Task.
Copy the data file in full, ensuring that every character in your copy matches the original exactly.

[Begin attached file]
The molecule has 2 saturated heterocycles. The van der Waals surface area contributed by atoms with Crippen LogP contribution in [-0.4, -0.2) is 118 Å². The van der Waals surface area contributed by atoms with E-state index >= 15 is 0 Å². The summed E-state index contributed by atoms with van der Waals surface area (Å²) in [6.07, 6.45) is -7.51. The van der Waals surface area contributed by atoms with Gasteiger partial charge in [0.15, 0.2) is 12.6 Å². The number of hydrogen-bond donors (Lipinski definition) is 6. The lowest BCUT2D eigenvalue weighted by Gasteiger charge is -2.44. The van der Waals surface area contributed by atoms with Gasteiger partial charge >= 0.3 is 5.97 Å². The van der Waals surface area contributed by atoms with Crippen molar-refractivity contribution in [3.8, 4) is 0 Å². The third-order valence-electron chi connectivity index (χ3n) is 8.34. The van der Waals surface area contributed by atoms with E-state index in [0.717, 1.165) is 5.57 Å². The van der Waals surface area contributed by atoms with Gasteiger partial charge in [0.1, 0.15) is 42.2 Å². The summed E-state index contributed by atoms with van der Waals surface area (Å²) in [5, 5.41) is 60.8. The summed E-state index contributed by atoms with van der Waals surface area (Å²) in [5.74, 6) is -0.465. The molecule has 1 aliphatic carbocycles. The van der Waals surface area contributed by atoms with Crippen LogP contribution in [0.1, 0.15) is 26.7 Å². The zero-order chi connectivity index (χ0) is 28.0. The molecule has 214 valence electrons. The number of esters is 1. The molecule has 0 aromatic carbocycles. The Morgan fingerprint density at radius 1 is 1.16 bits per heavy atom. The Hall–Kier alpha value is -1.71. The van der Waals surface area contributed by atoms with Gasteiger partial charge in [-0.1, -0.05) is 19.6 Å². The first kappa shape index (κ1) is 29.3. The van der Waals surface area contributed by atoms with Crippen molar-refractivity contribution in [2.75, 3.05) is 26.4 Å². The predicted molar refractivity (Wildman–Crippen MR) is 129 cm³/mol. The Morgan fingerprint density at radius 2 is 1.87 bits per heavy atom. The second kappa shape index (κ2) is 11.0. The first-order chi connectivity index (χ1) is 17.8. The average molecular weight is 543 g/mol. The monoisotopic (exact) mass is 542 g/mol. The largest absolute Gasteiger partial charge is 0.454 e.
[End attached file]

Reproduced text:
The molecule has 2 saturated heterocycles. The van der Waals surface area contributed by atoms with Crippen LogP contribution in [-0.4, -0.2) is 118 Å². The van der Waals surface area contributed by atoms with E-state index >= 15 is 0 Å². The summed E-state index contributed by atoms with van der Waals surface area (Å²) in [6.07, 6.45) is -7.51. The van der Waals surface area contributed by atoms with Gasteiger partial charge in [0.15, 0.2) is 12.6 Å². The number of hydrogen-bond donors (Lipinski definition) is 6. The lowest BCUT2D eigenvalue weighted by Gasteiger charge is -2.44. The van der Waals surface area contributed by atoms with Gasteiger partial charge >= 0.3 is 5.97 Å². The van der Waals surface area contributed by atoms with Crippen molar-refractivity contribution in [3.8, 4) is 0 Å². The third-order valence-electron chi connectivity index (χ3n) is 8.34. The van der Waals surface area contributed by atoms with E-state index in [0.717, 1.165) is 5.57 Å². The van der Waals surface area contributed by atoms with Gasteiger partial charge in [0.1, 0.15) is 42.2 Å². The summed E-state index contributed by atoms with van der Waals surface area (Å²) in [5, 5.41) is 60.8. The summed E-state index contributed by atoms with van der Waals surface area (Å²) in [5.74, 6) is -0.465. The molecule has 1 aliphatic carbocycles. The van der Waals surface area contributed by atoms with Crippen LogP contribution in [0.1, 0.15) is 26.7 Å². The zero-order chi connectivity index (χ0) is 28.0. The molecule has 214 valence electrons. The number of esters is 1. The molecule has 0 aromatic carbocycles. The Morgan fingerprint density at radius 1 is 1.16 bits per heavy atom. The Hall–Kier alpha value is -1.71. The van der Waals surface area contributed by atoms with Gasteiger partial charge in [-0.1, -0.05) is 19.6 Å². The first kappa shape index (κ1) is 29.3. The van der Waals surface area contributed by atoms with Crippen molar-refractivity contribution in [2.75, 3.05) is 26.4 Å². The predicted molar refractivity (Wildman–Crippen MR) is 129 cm³/mol. The Morgan fingerprint density at radius 2 is 1.87 bits per heavy atom. The second kappa shape index (κ2) is 11.0. The first-order chi connectivity index (χ1) is 17.8. The average molecular weight is 543 g/mol. The monoisotopic (exact) mass is 542 g/mol. The largest absolute Gasteiger partial charge is 0.454 e.